His reason is a brilliant example of emotional Intelligence and we believe his email strategy is the greatest I’ve seen so far.
Ed Sheeran said in a recent podcast conversation with Ben Clymer of Hodinkee that he hasn’t owned a cell phone since 2015. It’s not an iPhone. This isn’t a Google Pixel. Not even a flip phone, which you can get if you look hard enough.
“It’s astonishing that you can exist in today’s world without a phone,” Clymer observed, echoing a sentiment shared by most of us. Sheeran’s response, on the other hand, demonstrated a high level of self-awareness and emotional intelligence.
Sheeran responded, “I felt really, really overwhelmed and sad with a phone, and I just spent my whole time in a very terrible place.” “It felt like a curtain had been lifted when I got rid of it.”
The most common initial concern is how can someone stay connected in a world when a smartphone has become an extension of itself. Given his schedule, that would appear to be a priority for someone like Sheeran. It would appear that not having a smartphone, let alone any cell phone, is a major issue.
If you’re anything like me, the first thought that came to your mind was probably something along the lines of: How do you answer text messages without a phone? What about exchanging information regarding work projects? What method do you use to post to social media?
“I have an email,” Sheeran explained, “and every few days, I’ll sit down and open up my laptop and answer 10 emails at a time.” “I’ll send them off and shut down my laptop, and that’ll be the end of it. Then I’ll get back to living my life without feeling burdened.”
The phase where he returns to “loving life” is crucial. By the way, it might be the best email technique I’ve ever heard. Right now, I have 547 unread emails in my inbox, and I’m doing my best to remove everything by the end of the day. That has only been the case since this morning. I’m not sure how many emails a Grammy-winning musician receives.
Sheeran, on the other hand, does not let technology get in the way of living his life. He determined that the best way to accomplish this was to avoid allowing his smartphone to become a source of distraction—or, worse, anxiety.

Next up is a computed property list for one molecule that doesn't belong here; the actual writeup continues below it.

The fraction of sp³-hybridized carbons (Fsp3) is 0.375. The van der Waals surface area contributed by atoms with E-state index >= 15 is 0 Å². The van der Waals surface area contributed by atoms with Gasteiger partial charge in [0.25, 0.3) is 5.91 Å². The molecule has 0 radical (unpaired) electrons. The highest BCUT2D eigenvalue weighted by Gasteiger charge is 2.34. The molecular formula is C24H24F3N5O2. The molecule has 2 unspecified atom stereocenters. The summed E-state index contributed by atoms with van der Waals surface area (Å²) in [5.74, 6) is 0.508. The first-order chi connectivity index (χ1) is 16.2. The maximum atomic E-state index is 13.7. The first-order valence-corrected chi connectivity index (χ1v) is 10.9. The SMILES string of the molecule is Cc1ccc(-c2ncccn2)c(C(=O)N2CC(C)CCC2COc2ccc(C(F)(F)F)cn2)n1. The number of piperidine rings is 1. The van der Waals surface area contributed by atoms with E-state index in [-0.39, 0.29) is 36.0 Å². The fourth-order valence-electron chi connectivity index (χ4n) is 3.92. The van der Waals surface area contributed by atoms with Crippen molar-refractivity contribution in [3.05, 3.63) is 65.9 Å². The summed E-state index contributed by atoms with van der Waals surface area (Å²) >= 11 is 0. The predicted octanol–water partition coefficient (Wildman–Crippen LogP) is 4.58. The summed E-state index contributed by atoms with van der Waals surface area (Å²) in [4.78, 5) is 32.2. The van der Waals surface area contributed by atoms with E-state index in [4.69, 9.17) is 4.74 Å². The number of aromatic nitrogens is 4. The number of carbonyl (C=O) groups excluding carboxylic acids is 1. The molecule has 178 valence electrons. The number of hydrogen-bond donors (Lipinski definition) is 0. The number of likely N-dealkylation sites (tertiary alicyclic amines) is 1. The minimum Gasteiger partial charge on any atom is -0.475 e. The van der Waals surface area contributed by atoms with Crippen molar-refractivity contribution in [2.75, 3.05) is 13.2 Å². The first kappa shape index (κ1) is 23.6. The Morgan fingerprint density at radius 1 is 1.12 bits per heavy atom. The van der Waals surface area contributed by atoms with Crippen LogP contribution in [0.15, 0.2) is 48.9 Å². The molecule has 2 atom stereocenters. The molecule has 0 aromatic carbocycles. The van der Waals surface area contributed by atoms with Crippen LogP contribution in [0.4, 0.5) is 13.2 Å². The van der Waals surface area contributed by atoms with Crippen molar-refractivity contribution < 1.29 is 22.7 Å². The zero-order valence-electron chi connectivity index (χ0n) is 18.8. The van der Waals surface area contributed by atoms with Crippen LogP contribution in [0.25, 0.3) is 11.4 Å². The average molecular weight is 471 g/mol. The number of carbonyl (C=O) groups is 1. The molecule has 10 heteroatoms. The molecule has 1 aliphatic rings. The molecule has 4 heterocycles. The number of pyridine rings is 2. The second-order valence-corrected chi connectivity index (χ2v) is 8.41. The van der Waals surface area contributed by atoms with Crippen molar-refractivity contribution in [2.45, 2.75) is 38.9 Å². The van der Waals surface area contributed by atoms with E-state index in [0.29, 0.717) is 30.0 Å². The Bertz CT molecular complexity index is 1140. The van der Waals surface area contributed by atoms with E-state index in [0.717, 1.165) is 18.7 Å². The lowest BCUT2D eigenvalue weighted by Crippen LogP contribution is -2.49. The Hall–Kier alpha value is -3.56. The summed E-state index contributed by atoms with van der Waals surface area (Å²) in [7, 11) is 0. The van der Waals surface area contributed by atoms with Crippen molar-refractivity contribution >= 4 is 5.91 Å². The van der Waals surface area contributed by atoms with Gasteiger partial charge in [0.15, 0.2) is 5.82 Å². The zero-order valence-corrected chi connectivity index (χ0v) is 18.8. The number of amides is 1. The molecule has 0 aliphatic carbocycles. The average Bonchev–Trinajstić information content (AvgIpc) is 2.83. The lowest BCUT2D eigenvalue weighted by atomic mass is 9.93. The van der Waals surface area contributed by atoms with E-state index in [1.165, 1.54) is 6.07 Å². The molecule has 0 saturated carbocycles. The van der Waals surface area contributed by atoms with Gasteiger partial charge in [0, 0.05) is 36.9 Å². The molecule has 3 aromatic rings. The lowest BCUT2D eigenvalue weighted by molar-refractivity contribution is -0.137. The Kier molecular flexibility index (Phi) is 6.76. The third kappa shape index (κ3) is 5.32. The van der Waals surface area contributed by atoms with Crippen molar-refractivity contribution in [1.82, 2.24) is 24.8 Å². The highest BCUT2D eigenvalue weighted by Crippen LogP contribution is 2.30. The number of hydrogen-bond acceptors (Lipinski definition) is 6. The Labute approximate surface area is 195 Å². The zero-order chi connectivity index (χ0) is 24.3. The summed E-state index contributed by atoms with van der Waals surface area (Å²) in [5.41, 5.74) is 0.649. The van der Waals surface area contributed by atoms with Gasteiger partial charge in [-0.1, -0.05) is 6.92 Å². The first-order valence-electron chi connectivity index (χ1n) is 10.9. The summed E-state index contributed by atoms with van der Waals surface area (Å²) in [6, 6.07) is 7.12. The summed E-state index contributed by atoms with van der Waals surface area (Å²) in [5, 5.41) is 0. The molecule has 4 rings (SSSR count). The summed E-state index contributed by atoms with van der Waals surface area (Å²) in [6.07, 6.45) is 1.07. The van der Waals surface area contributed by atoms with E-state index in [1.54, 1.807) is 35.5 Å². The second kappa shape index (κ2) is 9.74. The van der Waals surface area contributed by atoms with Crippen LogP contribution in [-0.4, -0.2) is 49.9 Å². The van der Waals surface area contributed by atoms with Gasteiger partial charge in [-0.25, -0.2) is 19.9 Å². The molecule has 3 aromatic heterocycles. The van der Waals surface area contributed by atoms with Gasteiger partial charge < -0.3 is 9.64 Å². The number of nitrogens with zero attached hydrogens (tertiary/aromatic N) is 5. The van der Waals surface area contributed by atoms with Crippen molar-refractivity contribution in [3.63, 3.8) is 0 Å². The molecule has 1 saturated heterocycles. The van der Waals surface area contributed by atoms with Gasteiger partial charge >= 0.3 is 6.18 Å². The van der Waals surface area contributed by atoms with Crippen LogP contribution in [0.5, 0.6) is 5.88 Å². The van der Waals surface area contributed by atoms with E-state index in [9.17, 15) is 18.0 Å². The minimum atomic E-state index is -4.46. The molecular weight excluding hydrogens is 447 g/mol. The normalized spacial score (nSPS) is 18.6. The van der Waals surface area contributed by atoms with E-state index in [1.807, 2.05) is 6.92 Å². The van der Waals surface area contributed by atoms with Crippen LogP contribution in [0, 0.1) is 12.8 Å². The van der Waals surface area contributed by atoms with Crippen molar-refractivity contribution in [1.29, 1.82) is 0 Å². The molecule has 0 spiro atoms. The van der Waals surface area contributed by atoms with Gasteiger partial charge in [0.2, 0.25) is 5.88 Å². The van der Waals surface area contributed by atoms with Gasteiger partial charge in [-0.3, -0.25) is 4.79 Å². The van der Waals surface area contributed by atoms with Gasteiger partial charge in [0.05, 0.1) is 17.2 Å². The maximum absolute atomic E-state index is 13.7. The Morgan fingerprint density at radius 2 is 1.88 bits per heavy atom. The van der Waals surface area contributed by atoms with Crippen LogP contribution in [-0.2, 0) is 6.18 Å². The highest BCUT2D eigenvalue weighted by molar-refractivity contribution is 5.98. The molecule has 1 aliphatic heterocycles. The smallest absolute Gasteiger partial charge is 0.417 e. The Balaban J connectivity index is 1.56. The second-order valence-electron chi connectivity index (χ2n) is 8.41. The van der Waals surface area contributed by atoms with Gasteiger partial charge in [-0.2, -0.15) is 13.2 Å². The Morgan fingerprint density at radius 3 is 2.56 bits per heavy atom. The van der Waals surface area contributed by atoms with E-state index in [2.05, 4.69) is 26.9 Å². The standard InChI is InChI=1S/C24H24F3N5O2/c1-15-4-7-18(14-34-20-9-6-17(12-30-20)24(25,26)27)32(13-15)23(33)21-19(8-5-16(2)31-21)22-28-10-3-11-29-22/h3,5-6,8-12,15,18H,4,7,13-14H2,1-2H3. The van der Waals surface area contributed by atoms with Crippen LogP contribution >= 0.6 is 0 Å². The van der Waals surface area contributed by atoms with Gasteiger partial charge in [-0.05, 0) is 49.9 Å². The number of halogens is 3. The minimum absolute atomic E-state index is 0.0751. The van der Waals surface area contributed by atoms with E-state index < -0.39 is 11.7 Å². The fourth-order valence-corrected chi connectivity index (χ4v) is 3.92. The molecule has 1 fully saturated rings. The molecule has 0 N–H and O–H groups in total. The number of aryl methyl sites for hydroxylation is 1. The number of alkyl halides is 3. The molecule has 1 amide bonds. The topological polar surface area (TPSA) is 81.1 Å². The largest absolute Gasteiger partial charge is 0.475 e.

I believe everyone can connect to his description of how he came to that place if we’re honest enough to admit it:
Isn’t it possible that I could strike up a discussion with you over dinner? And we’re getting down to business, talking about some serious issues. In addition, my phone has the ability to vibrate in my pocket. I’m not even glancing at my phone. Who is that, I wonder? I’m curious as to who that person was. What was that rumbling sound? Oh, and there’s one more. I now have two texts, which may or may not be significant. Is it necessary for me to check my phone? No, I shouldn’t check my phone because I’m having a chat with Ben. And, while I’m listening to you, I’m also thinking about it.
I mentioned at the outset that I thought this was a fantastic example of emotional intelligence, and here’s why.
Sheeran not only had enough self-awareness to understand the negative impact of having a smartphone that made him always available on his mental health, but he also took action to rectify it.
Sure, some people think getting rid of a cell phone is a big deal. Many people rely on their iPhone or Android cellphone to communicate with the people that matter most to them. Many people use it as their primary work device. It would be difficult to keep connected if you gave up your phone.
That is, however, the point for Sheeran. “The best part about it, aside from my mental health and feeling better about everything, is the uninterrupted time I get to spend with the people I love,” Sheeran remarked.
Being constantly connected is not a virtue. It won’t help you get better at what you’re doing. In many circumstances, it may actually make you a worse friend, spouse, coworker, or parent if it causes you to miss out on what’s going on around you.
I understand that most individuals will not give up their iPhones. However, if you find that the device you carry is causing you to worry or lowering the quality of your relationships with people who are important to you, it may be time to make a change.